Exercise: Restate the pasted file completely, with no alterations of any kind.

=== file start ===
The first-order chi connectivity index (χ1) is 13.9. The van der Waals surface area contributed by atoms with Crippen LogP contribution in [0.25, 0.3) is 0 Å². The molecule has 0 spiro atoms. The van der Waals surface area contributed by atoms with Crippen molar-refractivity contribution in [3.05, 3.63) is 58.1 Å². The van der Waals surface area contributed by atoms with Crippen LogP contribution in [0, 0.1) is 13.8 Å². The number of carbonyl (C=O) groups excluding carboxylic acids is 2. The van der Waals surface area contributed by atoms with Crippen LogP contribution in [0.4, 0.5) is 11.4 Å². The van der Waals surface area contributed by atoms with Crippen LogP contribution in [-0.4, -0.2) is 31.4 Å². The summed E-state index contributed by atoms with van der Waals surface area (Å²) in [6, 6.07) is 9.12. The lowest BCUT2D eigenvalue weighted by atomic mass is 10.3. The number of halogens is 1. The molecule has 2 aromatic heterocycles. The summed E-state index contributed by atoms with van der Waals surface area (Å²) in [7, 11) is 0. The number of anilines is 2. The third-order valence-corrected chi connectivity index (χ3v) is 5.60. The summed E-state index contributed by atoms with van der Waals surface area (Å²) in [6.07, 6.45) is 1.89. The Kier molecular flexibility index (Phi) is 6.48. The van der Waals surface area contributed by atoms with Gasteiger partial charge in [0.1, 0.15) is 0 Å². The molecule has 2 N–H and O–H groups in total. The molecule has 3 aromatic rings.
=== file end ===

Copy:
The first-order chi connectivity index (χ1) is 13.9. The van der Waals surface area contributed by atoms with Crippen LogP contribution in [0.25, 0.3) is 0 Å². The molecule has 0 spiro atoms. The van der Waals surface area contributed by atoms with Crippen molar-refractivity contribution in [3.05, 3.63) is 58.1 Å². The van der Waals surface area contributed by atoms with Crippen LogP contribution in [0, 0.1) is 13.8 Å². The number of carbonyl (C=O) groups excluding carboxylic acids is 2. The van der Waals surface area contributed by atoms with Crippen LogP contribution in [0.4, 0.5) is 11.4 Å². The van der Waals surface area contributed by atoms with Crippen LogP contribution in [-0.4, -0.2) is 31.4 Å². The summed E-state index contributed by atoms with van der Waals surface area (Å²) in [6, 6.07) is 9.12. The lowest BCUT2D eigenvalue weighted by atomic mass is 10.3. The number of halogens is 1. The molecule has 2 aromatic heterocycles. The summed E-state index contributed by atoms with van der Waals surface area (Å²) in [7, 11) is 0. The number of anilines is 2. The third-order valence-corrected chi connectivity index (χ3v) is 5.60. The summed E-state index contributed by atoms with van der Waals surface area (Å²) in [6.07, 6.45) is 1.89. The Kier molecular flexibility index (Phi) is 6.48. The van der Waals surface area contributed by atoms with Gasteiger partial charge in [0.1, 0.15) is 0 Å². The molecule has 2 N–H and O–H groups in total. The molecule has 3 aromatic rings.